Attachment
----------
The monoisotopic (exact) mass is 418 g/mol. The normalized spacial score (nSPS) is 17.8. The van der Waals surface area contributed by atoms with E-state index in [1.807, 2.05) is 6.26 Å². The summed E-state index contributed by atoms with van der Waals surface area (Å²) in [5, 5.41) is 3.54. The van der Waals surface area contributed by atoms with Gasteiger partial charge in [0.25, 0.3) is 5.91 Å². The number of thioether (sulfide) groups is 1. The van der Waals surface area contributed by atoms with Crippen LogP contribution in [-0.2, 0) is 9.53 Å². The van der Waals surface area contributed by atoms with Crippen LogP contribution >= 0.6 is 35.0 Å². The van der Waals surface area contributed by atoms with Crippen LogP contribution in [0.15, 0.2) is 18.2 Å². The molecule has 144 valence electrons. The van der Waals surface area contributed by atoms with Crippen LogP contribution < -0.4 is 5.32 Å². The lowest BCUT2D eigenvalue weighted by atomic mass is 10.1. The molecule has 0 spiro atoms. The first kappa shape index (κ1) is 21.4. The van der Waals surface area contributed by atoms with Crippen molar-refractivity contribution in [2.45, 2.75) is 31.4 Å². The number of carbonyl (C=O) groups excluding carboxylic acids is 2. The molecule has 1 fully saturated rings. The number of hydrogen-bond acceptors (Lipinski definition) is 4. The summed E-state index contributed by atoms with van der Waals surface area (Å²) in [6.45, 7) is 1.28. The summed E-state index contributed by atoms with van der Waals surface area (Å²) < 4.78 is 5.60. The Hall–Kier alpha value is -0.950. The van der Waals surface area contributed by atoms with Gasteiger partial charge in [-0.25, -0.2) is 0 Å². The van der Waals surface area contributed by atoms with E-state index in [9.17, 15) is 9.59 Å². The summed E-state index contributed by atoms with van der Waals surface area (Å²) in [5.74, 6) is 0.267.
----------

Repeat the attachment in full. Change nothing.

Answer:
The monoisotopic (exact) mass is 418 g/mol. The normalized spacial score (nSPS) is 17.8. The van der Waals surface area contributed by atoms with E-state index in [1.807, 2.05) is 6.26 Å². The summed E-state index contributed by atoms with van der Waals surface area (Å²) in [5, 5.41) is 3.54. The van der Waals surface area contributed by atoms with Gasteiger partial charge in [0.25, 0.3) is 5.91 Å². The number of thioether (sulfide) groups is 1. The van der Waals surface area contributed by atoms with Crippen LogP contribution in [-0.2, 0) is 9.53 Å². The van der Waals surface area contributed by atoms with Crippen LogP contribution >= 0.6 is 35.0 Å². The van der Waals surface area contributed by atoms with Crippen LogP contribution in [0.15, 0.2) is 18.2 Å². The molecule has 144 valence electrons. The van der Waals surface area contributed by atoms with Crippen LogP contribution < -0.4 is 5.32 Å². The lowest BCUT2D eigenvalue weighted by atomic mass is 10.1. The molecule has 0 spiro atoms. The first kappa shape index (κ1) is 21.4. The van der Waals surface area contributed by atoms with Crippen molar-refractivity contribution in [2.45, 2.75) is 31.4 Å². The number of carbonyl (C=O) groups excluding carboxylic acids is 2. The molecule has 1 fully saturated rings. The number of hydrogen-bond acceptors (Lipinski definition) is 4. The summed E-state index contributed by atoms with van der Waals surface area (Å²) in [6.45, 7) is 1.28. The summed E-state index contributed by atoms with van der Waals surface area (Å²) < 4.78 is 5.60. The Hall–Kier alpha value is -0.950. The van der Waals surface area contributed by atoms with Gasteiger partial charge in [-0.25, -0.2) is 0 Å². The van der Waals surface area contributed by atoms with E-state index in [9.17, 15) is 9.59 Å². The summed E-state index contributed by atoms with van der Waals surface area (Å²) in [5.74, 6) is 0.267.